A pulse of mid-Pleistocene rift volcanism in Ethiopia at the dawn of modern humans
The great Rift Valley that runs through Ethiopia has played a pivotal role in human evolution. It is the location of the earliest fossils of ‘modern’ humans, was an important route for human migrations ‘out of Africa’, and is today home to more than ten million people. The Ethiopian Rift Valley has formed as the African continent has been slowing pulling apart for millions of years. As it extends and thins, this promotes the rise of magma from the depths, feeding one of the world’s most extensive volcanic fields at the surface. None of these volcanoes is thought to have erupted since the early 19th century; but several are now the focus of development of geothermal energy potential.
In a new paper published in Nature Communications, Will Hutchison, a NERC-funded D.Phil. student in Oxford, and a team of international collaborators, shed new light on the violent pasts of several of these rift volcanoes. Using a combination of field work – to reconstruct the deep history of the volcanoes – and isotopic age dating, they find that at least 4 of the volcanoes of the main Ethiopian Rift suffered colossal eruptions between about 320,000 and 170,000 years ago. These were very significant eruptions that would have buried the rift floor in volcanic ejecta, disrupting water sources and habitats across wide areas; with the collapsed remnants of the volcanic edifices forming great ‘calderas’, or craters, in the rift floor.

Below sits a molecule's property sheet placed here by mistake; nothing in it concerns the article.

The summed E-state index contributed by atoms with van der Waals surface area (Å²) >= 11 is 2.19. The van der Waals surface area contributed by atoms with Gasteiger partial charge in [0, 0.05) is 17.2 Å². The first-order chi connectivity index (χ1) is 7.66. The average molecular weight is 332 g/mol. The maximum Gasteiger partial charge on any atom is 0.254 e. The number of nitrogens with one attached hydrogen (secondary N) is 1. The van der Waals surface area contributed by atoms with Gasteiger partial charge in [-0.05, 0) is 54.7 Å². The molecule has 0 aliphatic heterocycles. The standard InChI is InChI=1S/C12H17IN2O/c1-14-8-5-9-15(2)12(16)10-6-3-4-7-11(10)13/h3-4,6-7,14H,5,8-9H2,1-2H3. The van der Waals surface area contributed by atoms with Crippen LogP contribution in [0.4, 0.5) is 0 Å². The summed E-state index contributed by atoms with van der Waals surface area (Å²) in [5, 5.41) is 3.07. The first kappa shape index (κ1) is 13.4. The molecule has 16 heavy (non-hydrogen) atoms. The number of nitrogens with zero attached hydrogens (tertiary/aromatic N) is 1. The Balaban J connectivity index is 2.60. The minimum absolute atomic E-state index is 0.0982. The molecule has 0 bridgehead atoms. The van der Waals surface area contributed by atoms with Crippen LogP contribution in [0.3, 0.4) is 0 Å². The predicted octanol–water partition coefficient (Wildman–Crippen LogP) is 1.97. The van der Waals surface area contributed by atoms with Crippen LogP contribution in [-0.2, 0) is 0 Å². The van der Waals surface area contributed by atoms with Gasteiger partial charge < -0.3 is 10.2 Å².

The pulse in volcanism coincides with the arrival of Homo sapiens in the region around 200,000 years ago, and begs the question of the extent to which these changes in the landscape and environments might have influenced human evolution and migration. Ongoing research in the NERC-funded ‘Riftvolc’ project is aimed at understand the scale of eruptions at other large volcanoes of the rift; their causes, consequences and future hazards.
Side image: Several of the volcanoes considered in this study are also being drilled for geothermal power. The new observations will also be used to assess the likelihood of future eruptions and the risks posed to geothermal infrastructure and local communities that live in the shadow of these active volcanoes.
Hutchison, W., et al., 2016a, A pulse of mid-Pleistocene rift volcanism in Ethiopia at the dawn of modern humans, Nature Communications, http://dx.doi.org/10.1038/NCOMMS13192
Hutchison, W., et al., 2016b, The eruptive history and magmatic evolution of Aluto volcano: new insights into silicic peralkaline volcanism in the Ethiopian rift, Journal of Volcanology and Geothermal Research (in press), http://dx.doi.org/10.1016/j.jvolgeores.2016.09.010